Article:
Definitive guide

St Paul's Cathedral

One of the most important and biggest church buildings in the UK, St Paul’s Cathedral, offers breathtaking views over London

St Paul’s Cathedral is an Anglican church in London that acts as the mother church of the local Diocese and seat of the London Bishop. The building is the second-largest cathedral in the UK and among some of the largest in the world.

St Paul's Cathedral
Author Loco Steve: Licensed under CC BY-SA 2.0. Ever since its construction, St Paul's Cathedral has been considered an iconic London landmark. You'll find it represented in countless paintings and works of art.

Aside from its size and institutional importance, the Cathedral is known for its imposing architecture and style, a restrained and more classical-leaning Baroque. Another famous feature of St Paul’s Cathedral is the dome, ribbed and supported by a cylindrical colonnade.

This dome was inspired by Michelangelo’s one in St Peter’s Basilica, and although smaller than the inspiring piece, it still offers an impressive view over London, thanks to its Stone Gallery and Golden Gallery. The two stand at 173 feet (53.4 metres) and 280 feet (85.4 metres) respectively.

Other prominent features appreciated by visitors of the Cathedral are the Whispering Gallery, an internal passageway with such good acoustic resonance that the sound of a whisper can be heard clearly from one side of the gallery to the other.

The interior is bright and spacious, decorated with paintings that give the illusion of real architectural features. The crypt also attracts tourists, thanks to its many notable tombs and memorials. Among them are Florence Nightingale, J. M. W. Turner, Lawrence of Arabia, William Blake, Alexander Fleming, and John Donne.

St Paul’s Cathedral history

The site has a long history of being occupied by religious buildings as early as the 7th century AD. However, the church buildings about which we have the most information are the current one and the previous one, commonly referred to as Old St Paul’s.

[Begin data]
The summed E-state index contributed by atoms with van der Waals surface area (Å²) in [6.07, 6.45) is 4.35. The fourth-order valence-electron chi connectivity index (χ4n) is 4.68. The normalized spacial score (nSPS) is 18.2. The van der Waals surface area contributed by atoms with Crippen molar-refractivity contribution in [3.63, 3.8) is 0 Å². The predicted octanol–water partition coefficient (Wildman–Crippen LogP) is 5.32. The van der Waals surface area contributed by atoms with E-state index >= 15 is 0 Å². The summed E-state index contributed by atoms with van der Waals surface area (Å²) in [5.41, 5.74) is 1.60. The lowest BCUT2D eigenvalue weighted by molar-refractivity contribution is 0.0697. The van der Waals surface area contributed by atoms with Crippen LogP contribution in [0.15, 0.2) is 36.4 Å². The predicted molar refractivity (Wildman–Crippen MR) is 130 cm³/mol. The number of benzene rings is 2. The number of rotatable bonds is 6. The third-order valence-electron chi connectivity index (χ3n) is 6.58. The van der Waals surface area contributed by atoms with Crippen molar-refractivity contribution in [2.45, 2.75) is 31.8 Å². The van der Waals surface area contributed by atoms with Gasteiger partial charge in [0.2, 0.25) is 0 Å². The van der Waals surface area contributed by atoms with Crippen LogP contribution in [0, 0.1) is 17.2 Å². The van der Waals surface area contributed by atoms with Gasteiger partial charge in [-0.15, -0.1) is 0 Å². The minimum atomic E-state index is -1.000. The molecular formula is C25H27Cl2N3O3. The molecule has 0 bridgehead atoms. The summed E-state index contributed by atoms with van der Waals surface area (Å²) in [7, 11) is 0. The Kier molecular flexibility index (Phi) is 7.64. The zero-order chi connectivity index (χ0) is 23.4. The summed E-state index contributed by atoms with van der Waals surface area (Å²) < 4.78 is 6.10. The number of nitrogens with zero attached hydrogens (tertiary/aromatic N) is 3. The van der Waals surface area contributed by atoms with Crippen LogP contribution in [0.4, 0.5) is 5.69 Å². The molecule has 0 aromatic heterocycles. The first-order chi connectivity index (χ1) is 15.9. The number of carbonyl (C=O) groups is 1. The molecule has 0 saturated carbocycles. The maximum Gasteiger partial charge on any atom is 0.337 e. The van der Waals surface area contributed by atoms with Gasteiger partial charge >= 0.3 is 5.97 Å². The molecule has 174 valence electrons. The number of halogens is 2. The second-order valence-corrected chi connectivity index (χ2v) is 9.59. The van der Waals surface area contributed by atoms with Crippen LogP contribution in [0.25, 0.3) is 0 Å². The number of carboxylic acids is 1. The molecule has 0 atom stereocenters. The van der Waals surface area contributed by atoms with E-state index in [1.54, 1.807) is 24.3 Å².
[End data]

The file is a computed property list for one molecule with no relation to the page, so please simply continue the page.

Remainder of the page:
The old - back then Catholic - cathedral was built between the 11th and 13th centuries in a mix of Romanesque and Gothic styles. The building was expanded with works that lasted until the early 14th century.

In the 16th century, with the English Reformation, many elements were taken down and destroyed. Finally, during the Great Fire of London in 1666, Old St Paul’s was irreparably destroyed, mostly due to the fact that it employed lots of wood rather than stone.

Construction work on the new cathedral began in 1669 and the church was finally declared complete in 1711, although finalising works continued until the 1720s. Until 1963, St Paul’s Cathedral was the tallest building in the city.

Throughout the years, it has become known for hosting several national events. Among some of the most famous were Prince Charles and Lady Diana Spencer’s wedding and the funerals of Lord Nelson, Winston Churchill, and Margaret Thatcher.


St. Paul’s Churchyard, London EC4M 8AD.

St. Paul’s Cathedral is located on Ludgate Hill, the highest point of the financial district, the City of London. In the same district, you can find the Museum of London, the Guildhall (both north of the Cathedral), and The Monument to the Great Fire of London (southeast).